The Future of International Rugby League: Samoa
Along with New Zealand’s comprehensive triumph and under-strength Australia’s disappointing campaign, Toa Samoa’s performances were the story of the recently completed Four Nations tournament. Leading both England and New Zealand inside the final quarter of thrilling Test matches in Brisbane and Whangarei respectively, Samoa were desperately unlucky not to win both clashes and claim a shock final berth with one round-robin match remaining. Although overpowered by the Kangaroos during the first half of their encounter in Wollongong, Samoa fought back gamely after the break and were far from disgraced in the 44-18 loss.
There were promising signs at last year’s World Cup for Samoa, producing a stirring second half fight-back against defending champs New Zealand and thrashing Papua New Guinea and France during the pool stage, before a disappointing quarter-final loss to Pacific archrivals Fiji. Samoa turned the tables on Fiji in May to emphatically secure a berth in the Four Nations – but few could have predicted how competitive they would be, especially after a pre-tournament nightclub brawl in Brisbane threatened to derail their build-up.
For many, Toa Samoa’s gallant efforts signalled the arrival of a belated new contender on the long-suffering international rugby league scene. Not since France’s 1950s heyday has Test footy enjoyed four genuine top-level nations.
But can the code capitalise on Samoa’s watershed showing? Australia’s apathy to the international game – which has been in the doldrums for decades – is hampering progress, while there are myriad challenges that still confront Samoa in spite of their recent success.
Samoa’s 2014 clash with England was one of the greatest test matches of all time
The Samoan Talent Pool
Toa Samoa boasts some of the most talented and exciting players in the game, possessing excellent depth in the three-quarter line and in the forward pack departments – their production line of blockbusting backs and big, skilful forwards is remarkable.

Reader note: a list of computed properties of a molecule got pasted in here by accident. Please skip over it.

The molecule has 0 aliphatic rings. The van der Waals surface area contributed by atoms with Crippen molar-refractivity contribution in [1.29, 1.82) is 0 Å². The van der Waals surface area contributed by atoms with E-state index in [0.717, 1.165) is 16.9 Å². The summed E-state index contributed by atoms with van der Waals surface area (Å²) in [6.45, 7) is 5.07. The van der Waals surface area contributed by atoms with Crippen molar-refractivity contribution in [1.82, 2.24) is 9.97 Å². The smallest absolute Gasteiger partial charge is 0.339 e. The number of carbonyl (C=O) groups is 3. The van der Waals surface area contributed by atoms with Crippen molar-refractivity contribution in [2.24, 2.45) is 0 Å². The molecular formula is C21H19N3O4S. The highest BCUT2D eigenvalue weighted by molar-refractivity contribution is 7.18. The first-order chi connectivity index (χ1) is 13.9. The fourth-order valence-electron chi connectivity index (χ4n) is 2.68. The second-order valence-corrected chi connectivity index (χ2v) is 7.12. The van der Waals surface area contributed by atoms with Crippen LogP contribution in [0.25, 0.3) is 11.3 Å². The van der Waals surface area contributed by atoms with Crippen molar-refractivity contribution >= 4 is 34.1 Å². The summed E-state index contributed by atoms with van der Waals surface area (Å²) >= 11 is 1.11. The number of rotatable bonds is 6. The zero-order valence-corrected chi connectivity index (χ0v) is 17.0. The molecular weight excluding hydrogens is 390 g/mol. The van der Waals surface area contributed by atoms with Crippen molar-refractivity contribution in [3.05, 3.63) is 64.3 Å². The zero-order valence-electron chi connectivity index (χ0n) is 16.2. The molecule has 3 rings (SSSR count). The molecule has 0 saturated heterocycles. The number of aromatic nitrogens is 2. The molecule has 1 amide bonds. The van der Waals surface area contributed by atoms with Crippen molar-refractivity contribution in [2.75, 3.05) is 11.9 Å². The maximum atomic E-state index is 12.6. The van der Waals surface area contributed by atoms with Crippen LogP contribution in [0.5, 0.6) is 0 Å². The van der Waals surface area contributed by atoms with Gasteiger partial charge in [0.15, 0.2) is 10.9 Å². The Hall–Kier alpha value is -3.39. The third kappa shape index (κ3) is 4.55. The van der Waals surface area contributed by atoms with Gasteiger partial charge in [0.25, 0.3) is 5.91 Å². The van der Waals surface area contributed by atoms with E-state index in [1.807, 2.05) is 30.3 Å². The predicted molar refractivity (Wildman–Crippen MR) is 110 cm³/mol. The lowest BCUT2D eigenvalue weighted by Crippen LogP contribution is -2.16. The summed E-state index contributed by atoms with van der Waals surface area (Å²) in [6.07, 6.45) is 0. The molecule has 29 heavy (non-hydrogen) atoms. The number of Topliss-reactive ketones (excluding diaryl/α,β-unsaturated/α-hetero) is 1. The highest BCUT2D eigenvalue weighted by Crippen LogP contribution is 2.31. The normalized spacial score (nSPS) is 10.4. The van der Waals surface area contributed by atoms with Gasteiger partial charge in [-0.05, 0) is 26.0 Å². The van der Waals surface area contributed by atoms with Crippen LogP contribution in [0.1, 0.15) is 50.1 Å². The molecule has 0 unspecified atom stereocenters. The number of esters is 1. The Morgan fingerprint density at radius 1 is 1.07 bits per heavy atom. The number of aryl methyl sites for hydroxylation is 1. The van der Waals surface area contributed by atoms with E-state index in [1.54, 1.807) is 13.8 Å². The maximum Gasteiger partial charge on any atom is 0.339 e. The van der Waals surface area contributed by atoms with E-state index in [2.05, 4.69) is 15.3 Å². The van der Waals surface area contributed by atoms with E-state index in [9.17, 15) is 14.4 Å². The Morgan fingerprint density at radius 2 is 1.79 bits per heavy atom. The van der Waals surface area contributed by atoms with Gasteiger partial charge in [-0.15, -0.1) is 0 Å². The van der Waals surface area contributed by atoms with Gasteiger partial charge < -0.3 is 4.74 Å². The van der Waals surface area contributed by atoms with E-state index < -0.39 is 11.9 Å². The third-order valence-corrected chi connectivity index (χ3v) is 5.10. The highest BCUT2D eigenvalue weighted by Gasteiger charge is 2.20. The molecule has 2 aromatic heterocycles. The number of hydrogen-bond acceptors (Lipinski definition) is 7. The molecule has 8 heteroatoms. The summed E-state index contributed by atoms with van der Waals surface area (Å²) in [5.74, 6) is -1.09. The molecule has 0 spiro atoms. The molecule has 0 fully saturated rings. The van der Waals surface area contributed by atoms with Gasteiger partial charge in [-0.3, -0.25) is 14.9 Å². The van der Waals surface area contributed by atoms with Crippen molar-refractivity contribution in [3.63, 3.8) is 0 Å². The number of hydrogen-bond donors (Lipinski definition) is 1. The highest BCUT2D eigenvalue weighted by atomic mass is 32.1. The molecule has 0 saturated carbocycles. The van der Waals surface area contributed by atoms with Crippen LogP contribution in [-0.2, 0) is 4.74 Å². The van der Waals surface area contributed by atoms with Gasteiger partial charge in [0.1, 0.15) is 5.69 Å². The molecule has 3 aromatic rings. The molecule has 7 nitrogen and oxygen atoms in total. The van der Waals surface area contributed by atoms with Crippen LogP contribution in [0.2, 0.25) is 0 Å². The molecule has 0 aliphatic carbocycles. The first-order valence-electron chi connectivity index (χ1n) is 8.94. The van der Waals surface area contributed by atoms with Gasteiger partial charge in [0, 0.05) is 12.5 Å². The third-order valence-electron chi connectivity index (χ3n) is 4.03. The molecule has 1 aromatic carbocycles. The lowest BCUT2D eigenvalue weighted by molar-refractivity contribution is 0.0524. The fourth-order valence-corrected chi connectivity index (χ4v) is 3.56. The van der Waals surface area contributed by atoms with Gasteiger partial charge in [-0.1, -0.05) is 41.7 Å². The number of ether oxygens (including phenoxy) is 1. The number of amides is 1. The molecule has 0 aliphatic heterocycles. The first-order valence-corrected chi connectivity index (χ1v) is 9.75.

The halves and hooker area, and to a lesser extent fullback, are areas Samoa has traditionally struggled to produce genuine top-liners. In saying that, the oft-maligned Ben Roberts played some of the best and most controlled football of his career during the Four Nations; Pita Godinet was magnificent attacking out of dummy-half; makeshift custodian Tim Simona was courageous and solid enough at the back after struggling under the high ball against England; and utility Kyle Stanley was as good as could be expected in the No.7 for a player that has started just three NRL games in the halves and has been plagued by serious injuries throughout his promising career.
But the unavoidable problem is that the elite players with Samoan heritage will, eventually, be snapped up by Australia or New Zealand. Anthony Milford debuted for Samoa last year and starred at the World Cup, but he rebuffed the chance to play for them in the Four Nations to focus on his pursuit of Queensland and Australia guernseys; Suaia Matagi, another World Cup revelation, was picked by Samoa and New Zealand, opting to don the black and white of the Kiwis.
Four Nations stars Josh McGuire and Tim Lafai have been earmarked as future Kangaroos and near-certain Origin selections, while Joey Leilua has already played for City and is regarded a fringe NSW candidate. Likewise, Tim Simona will be on the Kiwis’ radar in coming seasons. Winger Daniel Vidot almost spurned the chance to represent Samoa again due to the slim chance of winning a Maroons call-up.
Many bemoan this phenomenon – and the jumping to and fro between nations – but it is naively idealistic to argue for it to happen any other way. Firstly, most of these players were either born, or at least have spent most of their lives, in Australia or New Zealand. Then there’s the drastic payment discrepancy compared to playing for the Kangaroos (not to mention Origin) and Kiwis, along with the increased exposure and, arguably, greater prestige in being selected for one of the traditional heavyweights.
Tightening the eligibility rules further would only hurt Samoa – isn’t it better to have these young guns play for Samoa at the start of their burgeoning careers than not at all? The inflexibility in the rules in regards to emerging nations, it could be argued, should be relaxed to give nations like Samoa, Fiji, Papua New Guinea et al the opportunity to have their squads bolstered by elite talent if they happen to miss selection for the international superpowers.
On the plus side, many ex-superstars are putting their hand up for Samoa after their representative heyday has passed. Former Kangaroo Reni Maitua, and ex-Kiwis Frank Pritchard, David Fa’alogo and Ben Roberts, were key performers during the Four Nations. Tony Puletua and Iosia Soliola teamed up in Toa Samoa’s second-row during the World Cup after previously playing 21 and 11 Tests respectively for the Kiwis. It’s a pattern that goes right back to Samoa’s World Cup debut in 1995, when they enjoyed the services of veteran former All Blacks Va’aiga Tuigamala and John Schuster, and Kiwi reps Tony and Paddy Tuimavave, Tony Tatupu, Tea Ropati, Se’e Solomona, Sam Panapa and Mark Elia.
The harsh reality is Samoa’s best players will continue to get swiped by Australia and New Zealand, but the ever-increasing number of prominent NRL players with Samoan backgrounds will ensure the pool of talent is still big enough to select a competitive team. Tightening eligibility rules will only see emerging stars brush Samoa altogether.